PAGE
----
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PC Build For Science Fair


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5 replies to this topic

#1 RandomUser

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Posted 17 November 2008 - 08:24 PM

So,

Some kids in the Family have asked me about building a PC for the Science for or just for the experience of it. I've been in a support role for
some time and I love to challenge myself when it comes to technology. This is something new however. I've helped anyone through the complete
process of building a pc and explaining why each part is important.

I'm asking two things here:

1) What hardware recommendations would you make for a first Build for kids between 13 to 18?

2) What things should I focus on as a basis for teaching them how a computer works?


Any thoughts are greatly appreciated. Feel free to go into any aspect that relates to educational or phylisophical
aspects of building a pc.

Thanks

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#2 Ellypho

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Posted 17 November 2008 - 09:01 PM

I would build them a basic system with something like a P4 and a geforce 6400 and get basic speakers, mouse and keyboard. You will also need 40-80 gigs of space anymore and you are wasting alot of space. This setup will keepup with the latest software for a good price.

You know what else to get from there with what I have mentioned so ATX motherboard 350W PSU DVD drive.

As for what to teach, I would teach them the basics of operating systems, such as win vista,winxp, win2k and a linux distro. Too many times have I heard someone say I have a good computer because it has windows Xp or rather the newer trend being Vista. Also show them the basics about heat and how everything in the comp is connected to the mobo and the logist of how they interact with one another. That dosent mean talking about IRQ'S and DMA's but talk about bridges and what does what. Have a happy build :thumbsup:.

I think the price of everything should be around 350$ if you geta screen.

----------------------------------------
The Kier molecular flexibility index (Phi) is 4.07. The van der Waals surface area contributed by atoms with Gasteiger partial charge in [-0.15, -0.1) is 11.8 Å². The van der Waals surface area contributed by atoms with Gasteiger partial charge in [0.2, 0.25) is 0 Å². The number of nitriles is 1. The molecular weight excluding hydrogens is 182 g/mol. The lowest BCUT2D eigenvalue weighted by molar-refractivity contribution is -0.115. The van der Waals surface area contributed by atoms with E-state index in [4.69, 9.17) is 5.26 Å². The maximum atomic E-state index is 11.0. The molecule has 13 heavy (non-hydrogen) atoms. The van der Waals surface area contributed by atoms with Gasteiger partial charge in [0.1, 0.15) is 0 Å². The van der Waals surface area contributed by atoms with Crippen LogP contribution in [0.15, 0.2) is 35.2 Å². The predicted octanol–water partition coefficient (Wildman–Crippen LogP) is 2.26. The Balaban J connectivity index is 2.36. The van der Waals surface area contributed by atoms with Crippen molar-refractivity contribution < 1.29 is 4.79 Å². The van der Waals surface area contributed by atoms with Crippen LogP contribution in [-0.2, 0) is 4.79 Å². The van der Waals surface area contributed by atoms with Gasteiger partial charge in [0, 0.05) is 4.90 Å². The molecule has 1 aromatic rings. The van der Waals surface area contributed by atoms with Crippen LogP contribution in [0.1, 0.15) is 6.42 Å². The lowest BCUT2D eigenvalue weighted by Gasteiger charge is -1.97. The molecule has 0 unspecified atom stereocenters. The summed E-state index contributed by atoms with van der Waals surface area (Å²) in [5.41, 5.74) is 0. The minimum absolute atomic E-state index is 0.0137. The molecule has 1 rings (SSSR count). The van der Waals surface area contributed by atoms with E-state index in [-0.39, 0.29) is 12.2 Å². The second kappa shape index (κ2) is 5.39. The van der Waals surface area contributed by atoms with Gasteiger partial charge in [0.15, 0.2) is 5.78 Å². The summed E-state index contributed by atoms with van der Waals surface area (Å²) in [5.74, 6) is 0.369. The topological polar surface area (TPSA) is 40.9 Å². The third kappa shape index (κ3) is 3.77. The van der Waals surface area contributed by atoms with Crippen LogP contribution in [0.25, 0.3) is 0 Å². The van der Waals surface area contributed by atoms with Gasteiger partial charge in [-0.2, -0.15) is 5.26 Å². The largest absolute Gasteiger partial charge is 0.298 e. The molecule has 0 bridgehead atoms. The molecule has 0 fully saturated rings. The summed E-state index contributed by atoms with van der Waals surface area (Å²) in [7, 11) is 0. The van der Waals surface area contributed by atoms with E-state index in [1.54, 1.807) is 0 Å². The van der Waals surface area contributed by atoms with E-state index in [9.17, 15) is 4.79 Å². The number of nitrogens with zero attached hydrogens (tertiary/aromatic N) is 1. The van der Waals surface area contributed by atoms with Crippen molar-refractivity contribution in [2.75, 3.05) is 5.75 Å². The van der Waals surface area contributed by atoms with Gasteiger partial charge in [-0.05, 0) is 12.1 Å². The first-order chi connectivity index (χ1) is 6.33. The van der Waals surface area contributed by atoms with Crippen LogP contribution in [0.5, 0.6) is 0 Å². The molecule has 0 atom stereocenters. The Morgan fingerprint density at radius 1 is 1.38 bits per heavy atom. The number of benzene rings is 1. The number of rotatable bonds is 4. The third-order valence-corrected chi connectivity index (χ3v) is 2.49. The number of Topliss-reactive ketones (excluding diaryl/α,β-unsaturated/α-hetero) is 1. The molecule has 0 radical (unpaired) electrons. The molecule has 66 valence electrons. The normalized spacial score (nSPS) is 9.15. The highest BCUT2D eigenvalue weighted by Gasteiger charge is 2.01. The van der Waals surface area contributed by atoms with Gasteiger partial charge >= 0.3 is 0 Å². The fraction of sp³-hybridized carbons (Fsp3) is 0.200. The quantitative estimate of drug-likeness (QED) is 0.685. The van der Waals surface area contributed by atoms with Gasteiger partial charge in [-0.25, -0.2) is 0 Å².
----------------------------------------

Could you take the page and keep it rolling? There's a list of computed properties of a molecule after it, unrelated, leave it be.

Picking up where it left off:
Oh and remember to tell them that Bill Gates is evil and so is Steve Jobs :huh:
CompTIA A+ certified

#3 hamluis

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Posted 17 November 2008 - 09:13 PM

As a teaching tool...anything would work.

In fact, it would probably be a better teaching tool to use as old a motherboard/CPU combination as can be reasonably found...because it would enable them to come to understand how much things have changed (and will continue to change) in just a few years.

We were more creative when we did our grade school Science Fair projects eons ago...we did a volcano, using papier mache and chemicals :thumbsup:.

...be inexpensive. Go AMD rather than Intel, DDR2 rather than DDR or DDR3. Remember that it's a school project.

Louis

#4 Ellypho

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Posted 17 November 2008 - 09:16 PM

I dont know I've seen some old k-9 amd processors sell for 50$ whereas a PIII would sell for 5$ :thumbsup:
Are they going to use this computer?

Edited by Ellypho, 17 November 2008 - 09:17 PM.

CompTIA A+ certified

#5 RandomUser

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Posted 17 November 2008 - 09:22 PM

Ellypho

I dont know I've seen some old k-9 amd processors sell for 50$ whereas a PIII would sell for 5$
Are they going to use this computer?


I think they will get more out of this if they plan to use it a bit. Good point.


Hamluis

We were more creative when we did our grade school Science Fair projects eons ago...we did a volcano, using papier mache and chemicals


This is true, maybe I'll have to involve water cooling. J/K Maybe a case mod couldn't hurt for creativity points.



This is great stuff. If anyojne has more insight, post away

Edited by RandomUser, 17 November 2008 - 09:23 PM.


#6 Woody

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Posted 19 November 2008 - 12:49 AM

Have a look at the build chronicles I put together last year when I took on the task of building a PC all by myself for the very first time. Here is the link to the thread I put up at dpreview.com:

http://forums.dpreview.com/forums/readflat...7261&page=1

Maybe this will give you some inspiration.

Regards.

Jason




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